Translation carried out by a machine, as you may have realized by now, is very much a problem of a probabilistic nature. A good result depends exclusively on probabilities.
That’s why a recent trend in translation techniques is to design translation programs based on statistical comparison of the original text against pre-translated texts… huge amounts of text, perhaps millions of pages.
Within the Internet, you may find some of these statistical translators offered as a free service. The advantage is that sometimes you obtain perfect, human-like translations. The disadvantage is that you also have to “train” your system with millions of pages of documents pre-translated by humans. Another disadvantage is that if you change the wording of your original text, even in the slightest way, you may obtain surprisingly different results. That’s because the modified sentence is not—perhaps—part of the “standard” pre-translated database (called corpus).
Here is the same example we used in our last tip. Try it in one of the statistical translators available on the Internet and you will see that you get a perfect translation.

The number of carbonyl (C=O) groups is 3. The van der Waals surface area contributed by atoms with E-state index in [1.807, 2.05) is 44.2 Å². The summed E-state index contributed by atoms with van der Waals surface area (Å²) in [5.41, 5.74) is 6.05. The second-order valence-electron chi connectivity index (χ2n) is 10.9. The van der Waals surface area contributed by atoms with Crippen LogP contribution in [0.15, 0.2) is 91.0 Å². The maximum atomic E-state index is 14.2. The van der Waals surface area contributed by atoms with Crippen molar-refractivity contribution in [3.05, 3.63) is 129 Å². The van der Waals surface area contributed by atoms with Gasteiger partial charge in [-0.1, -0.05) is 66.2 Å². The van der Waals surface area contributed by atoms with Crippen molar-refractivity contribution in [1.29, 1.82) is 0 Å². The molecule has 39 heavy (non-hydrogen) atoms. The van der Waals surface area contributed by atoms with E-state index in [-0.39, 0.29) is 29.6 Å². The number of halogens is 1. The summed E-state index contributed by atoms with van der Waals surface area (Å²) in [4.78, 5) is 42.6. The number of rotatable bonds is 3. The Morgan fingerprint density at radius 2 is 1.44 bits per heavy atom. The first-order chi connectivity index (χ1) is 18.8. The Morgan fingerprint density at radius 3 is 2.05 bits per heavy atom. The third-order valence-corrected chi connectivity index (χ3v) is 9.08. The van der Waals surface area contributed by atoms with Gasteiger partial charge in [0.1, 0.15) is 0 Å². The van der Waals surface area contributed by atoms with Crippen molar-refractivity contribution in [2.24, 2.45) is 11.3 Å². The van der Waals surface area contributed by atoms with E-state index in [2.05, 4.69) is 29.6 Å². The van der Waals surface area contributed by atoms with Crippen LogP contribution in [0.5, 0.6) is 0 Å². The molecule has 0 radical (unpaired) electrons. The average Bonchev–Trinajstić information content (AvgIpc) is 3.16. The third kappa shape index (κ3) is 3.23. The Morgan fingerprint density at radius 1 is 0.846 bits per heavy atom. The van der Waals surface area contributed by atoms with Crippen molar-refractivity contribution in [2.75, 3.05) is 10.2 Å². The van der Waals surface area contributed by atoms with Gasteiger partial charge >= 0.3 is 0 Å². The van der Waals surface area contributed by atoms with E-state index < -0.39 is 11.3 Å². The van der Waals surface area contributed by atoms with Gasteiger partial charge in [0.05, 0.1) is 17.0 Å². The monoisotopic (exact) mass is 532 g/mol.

However, change the tense of the verb and see what happens!
Or in the future tense:
Notice that there is no consistency between one result and the other. The other translations do not even render the correct tense.
In statistical translation, we not only have the problem of idioms and colloquial expressions to deal with, but also one has to be careful to feed in just those sentences which have been previously translated in the corpus (database). A slight change will produce huge distortions. The problems are:
How do you know which sentences are already included as pre-translated?
If you obtain a bad translation, how do you fix it?
How do you know if you are getting a good translation in the first place, in case you are not fluent in the other language?
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